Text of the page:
Unfortunately, however use of a metal wire whisk in a Teflon or non-stick coated bowl, or a ceramic bowl can result in significant damage to the bowl finish while the whisk remains undamaged.
Apart from durability, most cooks prefer to use a wire whisk since it produces a superior result in less time than the alternatives currently available such as plastic loop whisks.
It is an object of the invention to provide a whisk or other kitchen utensil which combines the superior productivity and reliability of a wire loop whisk with the desirable properties of low abrasion for use in association with non-stick coatings.
Further objects of the invention will be apparent from review of the disclosure and description of the invention below.
The invention relates to an improved wire kitchen utensil, such as a whisk, pastry blender or wire potato masher, that is safe for use on non-stick cookware with an array of flexible wire loops, each loop having two ends secured to the inner end of the handle. The whisk has resilient silicone tubing surrounding each wire loop to render it heat resistant but non-abrasive for use on non-stick coating surfaces. Silicone tubing together with internal wire loops preserves the superior whipping action of flexible wire with the non-stick non-abrasive properties of a silicone surface.
In contrast, nylon or plastic utensils are generally not heat resistant or durable enough for use in a demanding commercial kitchen environment. The high strength, low weight and superior resilience of metal wire whisks make these simple utensils a standard component of commercial and domestic kitchens. Plastic whisks do not have the same whisking action, are less durable and are prone to breakage which may ruin an entire batch of food being mixed. Merely coating metal utensils with non-stick or nonabrasive coatings has also proven to be lacking in the necessary durability and heat resistance.
The silicone tubing is secured at its ends but free to rotate or twist in the mid-portion. Whipping of the wire loops through liquid creates a resilient reciprocating torsional motion of the silicone tube which adds local turbulence to the liquid and increases air entrainment in the liquid foam.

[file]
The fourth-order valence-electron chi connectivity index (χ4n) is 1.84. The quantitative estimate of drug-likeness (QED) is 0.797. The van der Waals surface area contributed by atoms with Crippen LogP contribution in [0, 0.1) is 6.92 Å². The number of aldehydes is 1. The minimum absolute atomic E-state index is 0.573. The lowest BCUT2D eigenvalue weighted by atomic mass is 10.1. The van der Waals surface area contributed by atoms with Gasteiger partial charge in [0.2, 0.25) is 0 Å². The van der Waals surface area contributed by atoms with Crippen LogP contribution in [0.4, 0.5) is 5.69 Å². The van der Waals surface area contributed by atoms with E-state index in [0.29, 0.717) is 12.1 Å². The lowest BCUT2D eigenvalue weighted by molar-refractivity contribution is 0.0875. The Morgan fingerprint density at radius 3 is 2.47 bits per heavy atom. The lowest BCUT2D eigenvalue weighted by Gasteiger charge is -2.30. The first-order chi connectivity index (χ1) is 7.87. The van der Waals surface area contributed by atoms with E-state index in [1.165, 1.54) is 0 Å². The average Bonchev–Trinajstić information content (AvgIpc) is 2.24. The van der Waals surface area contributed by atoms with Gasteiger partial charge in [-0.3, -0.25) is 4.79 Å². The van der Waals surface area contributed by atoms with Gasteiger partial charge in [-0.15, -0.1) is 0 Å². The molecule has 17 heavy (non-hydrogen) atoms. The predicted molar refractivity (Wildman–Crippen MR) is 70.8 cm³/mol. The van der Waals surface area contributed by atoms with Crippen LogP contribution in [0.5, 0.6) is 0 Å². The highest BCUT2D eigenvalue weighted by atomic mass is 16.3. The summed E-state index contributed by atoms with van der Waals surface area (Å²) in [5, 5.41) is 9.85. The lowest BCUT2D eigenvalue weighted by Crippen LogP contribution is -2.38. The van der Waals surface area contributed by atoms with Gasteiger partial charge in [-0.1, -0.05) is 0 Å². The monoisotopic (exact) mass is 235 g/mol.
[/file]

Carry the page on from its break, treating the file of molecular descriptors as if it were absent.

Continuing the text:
Advantageously, the silicone tubing may be colour coded as a visual symbol to indicate exclusive reservation for use in the preparation of a predetermined food group. Whipped cream for example readily absorbs favour from minute traces of other foods, and the presence of a small amount of oil on a whisk may impede development of foam from cream or egg whites by detrimentally altering the surface tension of the liquid bubbles.
The coloured silicone tubing also serves to visually warn users if the tubing breaks off since the shiny metal loops are clearly visible in contrast to the coloured silicone tubing. Silicone is inert and will not create toxicity in the event that any dislodged tubing mixes into the food being prepared.
The silicone tubing is relatively soft and reduces the noise associated with whipping or whisking especially in metal bowls. The wire loops and associated tubing may be disposed in any conventional whisk configuration such as that of a piano whisk; an egg whisk; a flat whisk; a balloon whisk; or a Swedish style/helical wire configuration.
Further details of the invention and its advantages will be apparent from the detailed description and drawings included below.
In order that the invention may be readily understood, one preferred embodiment of the invention will be described by way of example, with reference to the accompanying drawings wherein:
FIG. 1 shows a whisk of conventional piano/egg/French configuration with the additional of resilient silicone tubing to the exterior of each flexible wire loop of the whisk.
FIG. 2 is a cross-sectional view through a typical wire showing a solid wire metal core and a flexible silicone tubing covering the exterior of the wire.
FIG. 3 shows alternative whisk configurations namely from left to right, a helical/Swedish style whisk, a balloon whisk, and a flat whisk.
FIG. 1 shows a whisk of conventional configuration commonly known as a piano, egg or French configuration. The difference between these three types is not in the general appearance but rather in the thickness, resilience and number of teardrop shaped loops 1 of flexible wire, each loop having two ends secured to the inner end of the handle 2. FIG. 3 shows other common configurations of whisks. To the extreme left is a helical or Swedish style whisk 3 with a wire loop 1 of helical configuration 4 encircling a relatively heavy inner support loop 5. A balloon whisk 6 is of the same general configuration as the piano whisk shown in FIG. 1 except that the shape of the wire loops form a spherical end for superior air entrainment in light mixtures.